"What is Flash!points?"
Flash!, a guide to writing very short stories is full of writing exercises, examples, and prompts to get you writing your own short-short stories. I’ve been asking folks to send us their results. You can contribute as well by sending your stories to me at firstname.lastname@example.org and maybe you’ll see your story online! You can get your copy of the book here.
I stared from my seat at the full bar to the black cliffs and settling mist. “Looks lonely out there.”
The man Finbar turned to me: “Wailing winter winds put roaring on the sea, but that’s just a kiss you hear now, lad.”
“So it is, to be sure,” and the door closed behind the voice that entered the pub, to sit facing the fire, knee-high Wellies stretched to the heat of peat and coal.
“Ye’ll be late for the cable car Danny Duff, sittin’ with this rabble.” The bartender spoke without rising.
“Be stayin’ for the storm, and a whiskey will protect me from hearing about the sea from men sailin’ it from mountain farms.”
I waited for the others, for their response, then joined their laughter. An outsider must not choose a side if it can be avoided. And out there, beyond the cliff-fall to the sea, the rugged, weeping, bold, purple hillsides of Dursey, curtained in gray gale, drove even the weathered to the hearth. I nodded to stand another round.
Danny Duff faced us now, from his chair across the room, wet back to the heat, and tipped to me his hat. “It’s a rare thing to find a good man on a tall stool—a welcomed rare thing it is.”
And as night edged the day, adding darkness to the gray, we shared Guinness and whiskey in quiet communion until even the storm had enough and we all went our ways beneath a starred sky.
* * *
Larry teaches literature and writing and holds the Smith Writers Chair at Nichols School, which allows him to bring poets and writers, from around the country, to spend time in his classes. He has two poetry collections—Tying a Poem and Dancing with That Woman at Whiskey Woes. He’s had stories and poems published in Border Senses, Grit, Chest Journal (medical), Buffalo Rising, The Potomac, Grit, Illya’s Honey, The Plaza (Japan), Buffalo Spree, and Third Wednesday, among others.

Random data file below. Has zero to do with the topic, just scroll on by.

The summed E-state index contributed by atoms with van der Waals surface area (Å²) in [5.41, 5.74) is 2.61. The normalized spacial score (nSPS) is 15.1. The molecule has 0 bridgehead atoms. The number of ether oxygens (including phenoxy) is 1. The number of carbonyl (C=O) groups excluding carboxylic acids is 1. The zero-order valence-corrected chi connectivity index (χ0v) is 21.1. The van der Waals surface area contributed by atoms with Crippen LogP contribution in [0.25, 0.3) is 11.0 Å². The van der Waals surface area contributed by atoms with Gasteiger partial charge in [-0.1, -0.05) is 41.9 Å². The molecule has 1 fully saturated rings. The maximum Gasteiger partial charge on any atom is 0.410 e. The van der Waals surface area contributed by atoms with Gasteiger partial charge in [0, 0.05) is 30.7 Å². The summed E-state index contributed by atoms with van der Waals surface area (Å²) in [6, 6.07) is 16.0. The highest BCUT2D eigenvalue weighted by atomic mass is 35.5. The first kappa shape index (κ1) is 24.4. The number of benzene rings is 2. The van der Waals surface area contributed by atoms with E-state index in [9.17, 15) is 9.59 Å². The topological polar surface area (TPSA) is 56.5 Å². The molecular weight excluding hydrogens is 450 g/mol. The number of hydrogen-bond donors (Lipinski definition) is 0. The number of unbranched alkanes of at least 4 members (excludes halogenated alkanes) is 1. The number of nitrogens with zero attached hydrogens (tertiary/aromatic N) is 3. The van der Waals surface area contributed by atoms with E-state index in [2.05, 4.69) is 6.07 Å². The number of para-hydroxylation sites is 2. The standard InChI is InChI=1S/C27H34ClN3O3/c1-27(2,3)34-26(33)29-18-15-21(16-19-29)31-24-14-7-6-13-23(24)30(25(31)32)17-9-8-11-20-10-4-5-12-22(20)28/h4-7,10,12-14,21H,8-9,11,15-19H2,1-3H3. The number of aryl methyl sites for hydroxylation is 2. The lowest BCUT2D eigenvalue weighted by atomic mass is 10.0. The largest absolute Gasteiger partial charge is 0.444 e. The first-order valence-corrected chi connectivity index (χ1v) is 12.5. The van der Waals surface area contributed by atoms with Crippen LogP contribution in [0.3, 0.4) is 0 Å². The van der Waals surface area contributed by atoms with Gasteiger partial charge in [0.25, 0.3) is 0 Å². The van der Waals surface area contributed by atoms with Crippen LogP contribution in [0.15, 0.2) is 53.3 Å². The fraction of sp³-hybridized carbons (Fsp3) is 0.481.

Years ago, I spent a few months on the Beara Peninsula in the West of Ireland. I did a lot of hiking and writing, and quite a bit of bar-sitting. “You’re only a stranger here once,” I was told on my first visit to Causkey’s in the village of Eyeries, by a lone patron perched on a tall stool. “You may still be a strange one, but you’re a parishioner now. It’s time for communion.”
Eventually we were joined by a few others, and drank, in conversation, through a brief rain storm. A week later I was watching the cable car make its journey to Dursey island on the western tip of the Beara, and it started to rain. There was no bar nearby, but years later I built one in my mind, with a perfect view of Dursey, with a peat fire burning warm and roomful of craic. “Refuge” is an evening in a perfect place, with a lesson, I suppose, that I learned somewhere in my travels.
Here’s one for you to try. GASTRONOMY. So now you’ll write a story in the form of a restaurant review. Read some, of course, to get the feel of the genre. There are thousands online. But we're here for the characters and the story, more than the food itself. So remember to use your five senses, which might be easier to do in a restaurant than anywhere else. For taste you might mention the incendiary ghost pepper cracker bombs; for smell maybe the perfume of bouquet in your potato leek soup; for hearing either the blare of TVs or the serenity of a Mozart string quartet over the sound system; for touch the texture of the linen napkin or the mouthfeel of the sprouted wheat bread; and for seeing, how about the caviar amuse which seems to be levitating on a cloud of smoke over a glass column. Tell us who you’re with; tell us what the trouble is.